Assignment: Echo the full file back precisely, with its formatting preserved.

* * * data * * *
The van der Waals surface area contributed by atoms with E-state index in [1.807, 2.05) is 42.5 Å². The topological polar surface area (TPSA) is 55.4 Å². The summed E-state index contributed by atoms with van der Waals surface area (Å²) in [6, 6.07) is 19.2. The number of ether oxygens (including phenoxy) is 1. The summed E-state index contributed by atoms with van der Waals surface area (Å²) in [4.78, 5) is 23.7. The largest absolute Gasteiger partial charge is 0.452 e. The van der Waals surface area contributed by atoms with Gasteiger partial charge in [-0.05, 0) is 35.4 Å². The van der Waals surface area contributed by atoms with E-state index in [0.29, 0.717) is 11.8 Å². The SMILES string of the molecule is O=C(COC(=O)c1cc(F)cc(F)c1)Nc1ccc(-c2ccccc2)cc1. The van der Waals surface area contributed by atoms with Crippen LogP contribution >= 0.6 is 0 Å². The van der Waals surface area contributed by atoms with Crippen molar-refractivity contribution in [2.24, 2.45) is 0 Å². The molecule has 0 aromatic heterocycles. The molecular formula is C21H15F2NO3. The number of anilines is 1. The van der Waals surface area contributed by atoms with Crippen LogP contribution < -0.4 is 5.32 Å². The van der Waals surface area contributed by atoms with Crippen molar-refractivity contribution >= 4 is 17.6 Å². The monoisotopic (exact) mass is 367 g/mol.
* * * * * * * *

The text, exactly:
The van der Waals surface area contributed by atoms with E-state index in [1.807, 2.05) is 42.5 Å². The topological polar surface area (TPSA) is 55.4 Å². The summed E-state index contributed by atoms with van der Waals surface area (Å²) in [6, 6.07) is 19.2. The number of ether oxygens (including phenoxy) is 1. The summed E-state index contributed by atoms with van der Waals surface area (Å²) in [4.78, 5) is 23.7. The largest absolute Gasteiger partial charge is 0.452 e. The van der Waals surface area contributed by atoms with Gasteiger partial charge in [-0.05, 0) is 35.4 Å². The van der Waals surface area contributed by atoms with E-state index in [0.29, 0.717) is 11.8 Å². The SMILES string of the molecule is O=C(COC(=O)c1cc(F)cc(F)c1)Nc1ccc(-c2ccccc2)cc1. The van der Waals surface area contributed by atoms with Crippen LogP contribution >= 0.6 is 0 Å². The van der Waals surface area contributed by atoms with Crippen molar-refractivity contribution in [2.24, 2.45) is 0 Å². The molecule has 0 aromatic heterocycles. The molecular formula is C21H15F2NO3. The number of anilines is 1. The van der Waals surface area contributed by atoms with Crippen LogP contribution < -0.4 is 5.32 Å². The van der Waals surface area contributed by atoms with Crippen molar-refractivity contribution >= 4 is 17.6 Å². The monoisotopic (exact) mass is 367 g/mol.